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History of Washington The Rise and Progress of an American State

By Clinton Snowden

Volume 3

1909

Page 37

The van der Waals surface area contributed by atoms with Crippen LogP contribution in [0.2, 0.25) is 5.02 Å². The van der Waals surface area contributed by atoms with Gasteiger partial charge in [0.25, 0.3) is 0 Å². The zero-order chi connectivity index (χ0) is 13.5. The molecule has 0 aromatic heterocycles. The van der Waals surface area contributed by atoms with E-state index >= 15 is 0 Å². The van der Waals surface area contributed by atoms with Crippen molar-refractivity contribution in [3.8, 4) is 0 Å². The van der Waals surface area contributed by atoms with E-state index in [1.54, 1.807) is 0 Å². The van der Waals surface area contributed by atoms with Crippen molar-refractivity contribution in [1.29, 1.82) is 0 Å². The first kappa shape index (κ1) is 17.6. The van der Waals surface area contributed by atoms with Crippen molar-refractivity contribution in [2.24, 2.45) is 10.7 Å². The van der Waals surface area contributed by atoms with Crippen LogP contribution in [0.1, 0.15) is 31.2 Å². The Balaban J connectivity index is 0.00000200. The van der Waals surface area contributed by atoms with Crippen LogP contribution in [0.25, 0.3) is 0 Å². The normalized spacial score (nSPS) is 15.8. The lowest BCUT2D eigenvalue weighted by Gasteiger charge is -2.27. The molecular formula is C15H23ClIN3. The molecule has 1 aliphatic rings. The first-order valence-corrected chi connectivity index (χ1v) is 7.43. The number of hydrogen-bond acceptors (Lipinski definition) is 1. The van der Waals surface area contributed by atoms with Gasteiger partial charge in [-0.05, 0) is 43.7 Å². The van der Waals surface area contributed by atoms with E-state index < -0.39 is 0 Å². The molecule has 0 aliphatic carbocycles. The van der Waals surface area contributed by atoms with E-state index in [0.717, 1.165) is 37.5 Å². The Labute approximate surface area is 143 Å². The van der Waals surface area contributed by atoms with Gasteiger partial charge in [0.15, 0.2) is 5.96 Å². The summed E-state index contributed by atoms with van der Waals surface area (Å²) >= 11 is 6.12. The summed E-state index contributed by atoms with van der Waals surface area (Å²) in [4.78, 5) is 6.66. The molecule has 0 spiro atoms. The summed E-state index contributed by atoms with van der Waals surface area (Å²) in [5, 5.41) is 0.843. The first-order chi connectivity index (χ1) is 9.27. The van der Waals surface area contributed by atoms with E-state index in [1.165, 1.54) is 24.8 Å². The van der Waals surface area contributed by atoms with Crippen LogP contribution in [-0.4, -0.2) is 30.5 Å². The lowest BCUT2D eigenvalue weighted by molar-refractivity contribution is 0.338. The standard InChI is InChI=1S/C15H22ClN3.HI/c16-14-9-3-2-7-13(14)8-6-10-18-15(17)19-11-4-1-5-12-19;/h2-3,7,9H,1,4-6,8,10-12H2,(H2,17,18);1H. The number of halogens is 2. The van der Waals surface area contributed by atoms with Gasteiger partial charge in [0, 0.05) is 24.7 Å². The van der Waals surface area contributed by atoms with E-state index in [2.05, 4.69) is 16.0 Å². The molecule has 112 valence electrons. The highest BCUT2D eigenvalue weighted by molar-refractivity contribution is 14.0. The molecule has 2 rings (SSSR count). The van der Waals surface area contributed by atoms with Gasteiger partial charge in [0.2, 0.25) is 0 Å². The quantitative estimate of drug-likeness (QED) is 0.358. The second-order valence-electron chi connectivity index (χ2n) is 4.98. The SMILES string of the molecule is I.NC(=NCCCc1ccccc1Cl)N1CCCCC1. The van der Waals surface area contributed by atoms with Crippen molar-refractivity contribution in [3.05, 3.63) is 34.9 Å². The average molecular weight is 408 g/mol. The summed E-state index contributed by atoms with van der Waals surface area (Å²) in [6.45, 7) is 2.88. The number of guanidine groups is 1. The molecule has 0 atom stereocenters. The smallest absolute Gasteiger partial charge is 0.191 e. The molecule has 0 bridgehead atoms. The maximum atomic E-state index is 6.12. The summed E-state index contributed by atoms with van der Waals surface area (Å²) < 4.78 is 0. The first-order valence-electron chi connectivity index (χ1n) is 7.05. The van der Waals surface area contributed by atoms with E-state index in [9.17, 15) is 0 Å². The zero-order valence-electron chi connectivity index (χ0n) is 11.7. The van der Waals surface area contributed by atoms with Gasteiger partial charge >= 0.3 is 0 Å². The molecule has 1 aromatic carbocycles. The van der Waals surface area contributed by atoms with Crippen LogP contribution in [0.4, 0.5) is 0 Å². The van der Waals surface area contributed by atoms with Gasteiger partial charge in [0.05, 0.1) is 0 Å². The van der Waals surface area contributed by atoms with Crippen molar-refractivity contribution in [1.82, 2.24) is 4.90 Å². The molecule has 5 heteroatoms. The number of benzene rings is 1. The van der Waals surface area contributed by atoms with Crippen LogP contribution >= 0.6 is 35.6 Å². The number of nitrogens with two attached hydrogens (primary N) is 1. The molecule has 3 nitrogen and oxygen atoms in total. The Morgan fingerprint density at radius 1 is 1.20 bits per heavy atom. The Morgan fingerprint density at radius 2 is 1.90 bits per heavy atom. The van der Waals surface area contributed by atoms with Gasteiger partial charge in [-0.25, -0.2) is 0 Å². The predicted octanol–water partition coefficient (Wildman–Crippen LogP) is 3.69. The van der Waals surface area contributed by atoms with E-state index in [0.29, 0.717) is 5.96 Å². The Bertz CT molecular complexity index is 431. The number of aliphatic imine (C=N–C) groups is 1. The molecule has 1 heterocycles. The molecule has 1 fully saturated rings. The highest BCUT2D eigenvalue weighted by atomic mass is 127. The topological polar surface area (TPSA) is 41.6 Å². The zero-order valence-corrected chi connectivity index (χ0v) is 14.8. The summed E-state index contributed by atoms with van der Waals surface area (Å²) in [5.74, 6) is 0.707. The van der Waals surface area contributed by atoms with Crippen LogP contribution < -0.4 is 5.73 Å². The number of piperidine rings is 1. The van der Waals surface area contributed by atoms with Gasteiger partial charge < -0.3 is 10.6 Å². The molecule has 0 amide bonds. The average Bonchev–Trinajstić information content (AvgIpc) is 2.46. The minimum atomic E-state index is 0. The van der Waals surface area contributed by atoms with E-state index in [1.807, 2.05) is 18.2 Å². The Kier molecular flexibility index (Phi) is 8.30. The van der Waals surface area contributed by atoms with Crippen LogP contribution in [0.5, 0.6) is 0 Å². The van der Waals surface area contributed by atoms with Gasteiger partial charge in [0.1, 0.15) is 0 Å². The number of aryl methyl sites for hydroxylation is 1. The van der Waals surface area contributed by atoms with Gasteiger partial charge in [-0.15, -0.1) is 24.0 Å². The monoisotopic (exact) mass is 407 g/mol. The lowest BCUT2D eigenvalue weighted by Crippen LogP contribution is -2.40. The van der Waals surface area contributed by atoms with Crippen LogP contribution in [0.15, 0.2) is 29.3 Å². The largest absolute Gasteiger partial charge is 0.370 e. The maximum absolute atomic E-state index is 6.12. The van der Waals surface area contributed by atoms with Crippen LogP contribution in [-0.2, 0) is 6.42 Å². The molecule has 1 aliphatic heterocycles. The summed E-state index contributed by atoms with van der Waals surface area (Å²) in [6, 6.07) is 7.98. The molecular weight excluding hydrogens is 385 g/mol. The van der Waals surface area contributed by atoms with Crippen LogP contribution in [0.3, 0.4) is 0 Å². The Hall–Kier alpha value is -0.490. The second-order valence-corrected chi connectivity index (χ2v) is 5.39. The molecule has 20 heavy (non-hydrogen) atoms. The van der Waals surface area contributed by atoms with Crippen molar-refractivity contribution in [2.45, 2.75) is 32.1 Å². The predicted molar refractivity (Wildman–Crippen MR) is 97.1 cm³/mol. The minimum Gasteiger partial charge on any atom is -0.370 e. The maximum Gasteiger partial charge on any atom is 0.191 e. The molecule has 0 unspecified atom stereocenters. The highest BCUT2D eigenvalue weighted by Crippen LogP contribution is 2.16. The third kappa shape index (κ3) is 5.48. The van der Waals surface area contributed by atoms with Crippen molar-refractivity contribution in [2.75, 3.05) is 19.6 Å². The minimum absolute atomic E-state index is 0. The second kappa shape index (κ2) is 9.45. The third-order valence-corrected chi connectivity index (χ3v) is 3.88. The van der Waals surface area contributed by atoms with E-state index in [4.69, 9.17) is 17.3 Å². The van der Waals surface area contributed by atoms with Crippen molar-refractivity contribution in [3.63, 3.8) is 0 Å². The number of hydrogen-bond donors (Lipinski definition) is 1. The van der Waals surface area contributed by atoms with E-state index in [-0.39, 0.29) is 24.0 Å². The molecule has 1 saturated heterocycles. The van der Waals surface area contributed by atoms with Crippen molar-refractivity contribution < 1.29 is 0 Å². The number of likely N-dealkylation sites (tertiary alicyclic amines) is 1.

Their first concern [after arriving in in Oregon territory] was to secure food and shelter.  Their supplies were, in most cases exhausted.  Their household effects, or most of them, had been abandoned from necessity on the trail.  They must begin life anew and almost with their naked hands alone.  The settlers who had preceded them received them usually with generous hospitality, but it was not to be imposed upon.  It was too evident, in most cases, that those who offered so freely had little enough for themselves.  But some of those who had come earliest were well supplied, and provided generously for all who came after.  Among these was George Bush, the mulatto who had done so much for the Simmons party.  Many of the earlier pioneers bear willing testimony to his generosity.  Year by year, as he enlarged the area of his cultivated lands, he produced a larger and larger supply of grain, all of which he kept for new arrivals.  He would sell nothing to the merchants or to speculators at any price.  The settlers he provided with food for their first winter, and with seed for their first sowing.  If they had no money he still supplied them with what they needed, asking only that each should pay him when he could, and taking no security.  Many of those who came earliest got their food for the first winter, and the small amount of seed needed for the following spring, from this man and in this way.  And yet, under the law as it as that time, he could not secure title to his own claim, nor would his oath be received in any court, because of his color.